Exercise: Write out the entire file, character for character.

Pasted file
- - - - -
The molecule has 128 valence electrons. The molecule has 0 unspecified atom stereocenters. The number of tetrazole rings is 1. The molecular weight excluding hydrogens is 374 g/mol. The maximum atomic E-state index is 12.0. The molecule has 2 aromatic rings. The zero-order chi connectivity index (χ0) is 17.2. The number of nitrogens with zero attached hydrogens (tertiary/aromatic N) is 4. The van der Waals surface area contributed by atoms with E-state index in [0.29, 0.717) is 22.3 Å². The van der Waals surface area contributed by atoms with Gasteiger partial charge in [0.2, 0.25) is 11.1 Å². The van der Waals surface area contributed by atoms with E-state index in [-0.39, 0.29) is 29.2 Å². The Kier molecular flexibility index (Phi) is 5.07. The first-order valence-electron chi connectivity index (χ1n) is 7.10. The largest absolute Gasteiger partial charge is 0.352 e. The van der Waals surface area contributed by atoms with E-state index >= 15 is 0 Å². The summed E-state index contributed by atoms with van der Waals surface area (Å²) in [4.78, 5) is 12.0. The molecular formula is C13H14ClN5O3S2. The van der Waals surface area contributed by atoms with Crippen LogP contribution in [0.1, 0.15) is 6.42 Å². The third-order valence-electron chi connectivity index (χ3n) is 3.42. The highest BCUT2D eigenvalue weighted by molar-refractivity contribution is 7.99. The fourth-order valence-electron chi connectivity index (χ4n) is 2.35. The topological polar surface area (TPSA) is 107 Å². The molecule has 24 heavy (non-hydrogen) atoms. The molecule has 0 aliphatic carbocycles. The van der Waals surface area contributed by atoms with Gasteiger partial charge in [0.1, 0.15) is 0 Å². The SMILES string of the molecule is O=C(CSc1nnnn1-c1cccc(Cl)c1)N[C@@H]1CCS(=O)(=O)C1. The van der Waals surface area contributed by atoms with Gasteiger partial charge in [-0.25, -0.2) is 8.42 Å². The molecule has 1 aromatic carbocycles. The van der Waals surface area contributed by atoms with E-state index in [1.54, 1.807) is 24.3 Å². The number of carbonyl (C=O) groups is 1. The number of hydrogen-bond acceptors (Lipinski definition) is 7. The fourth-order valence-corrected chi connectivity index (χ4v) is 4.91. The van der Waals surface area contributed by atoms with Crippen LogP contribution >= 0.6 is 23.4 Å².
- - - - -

The molecule has 128 valence electrons. The molecule has 0 unspecified atom stereocenters. The number of tetrazole rings is 1. The molecular weight excluding hydrogens is 374 g/mol. The maximum atomic E-state index is 12.0. The molecule has 2 aromatic rings. The zero-order chi connectivity index (χ0) is 17.2. The number of nitrogens with zero attached hydrogens (tertiary/aromatic N) is 4. The van der Waals surface area contributed by atoms with E-state index in [0.29, 0.717) is 22.3 Å². The van der Waals surface area contributed by atoms with Gasteiger partial charge in [0.2, 0.25) is 11.1 Å². The van der Waals surface area contributed by atoms with E-state index in [-0.39, 0.29) is 29.2 Å². The Kier molecular flexibility index (Phi) is 5.07. The first-order valence-electron chi connectivity index (χ1n) is 7.10. The largest absolute Gasteiger partial charge is 0.352 e. The van der Waals surface area contributed by atoms with E-state index >= 15 is 0 Å². The summed E-state index contributed by atoms with van der Waals surface area (Å²) in [4.78, 5) is 12.0. The molecular formula is C13H14ClN5O3S2. The van der Waals surface area contributed by atoms with Crippen LogP contribution in [0.1, 0.15) is 6.42 Å². The third-order valence-electron chi connectivity index (χ3n) is 3.42. The highest BCUT2D eigenvalue weighted by molar-refractivity contribution is 7.99. The fourth-order valence-electron chi connectivity index (χ4n) is 2.35. The topological polar surface area (TPSA) is 107 Å². The molecule has 24 heavy (non-hydrogen) atoms. The molecule has 0 aliphatic carbocycles. The van der Waals surface area contributed by atoms with Gasteiger partial charge in [0.1, 0.15) is 0 Å². The SMILES string of the molecule is O=C(CSc1nnnn1-c1cccc(Cl)c1)N[C@@H]1CCS(=O)(=O)C1. The van der Waals surface area contributed by atoms with Gasteiger partial charge in [-0.25, -0.2) is 8.42 Å². The molecule has 1 aromatic carbocycles. The van der Waals surface area contributed by atoms with E-state index in [1.54, 1.807) is 24.3 Å². The number of carbonyl (C=O) groups is 1. The number of hydrogen-bond acceptors (Lipinski definition) is 7. The fourth-order valence-corrected chi connectivity index (χ4v) is 4.91. The van der Waals surface area contributed by atoms with Crippen LogP contribution >= 0.6 is 23.4 Å².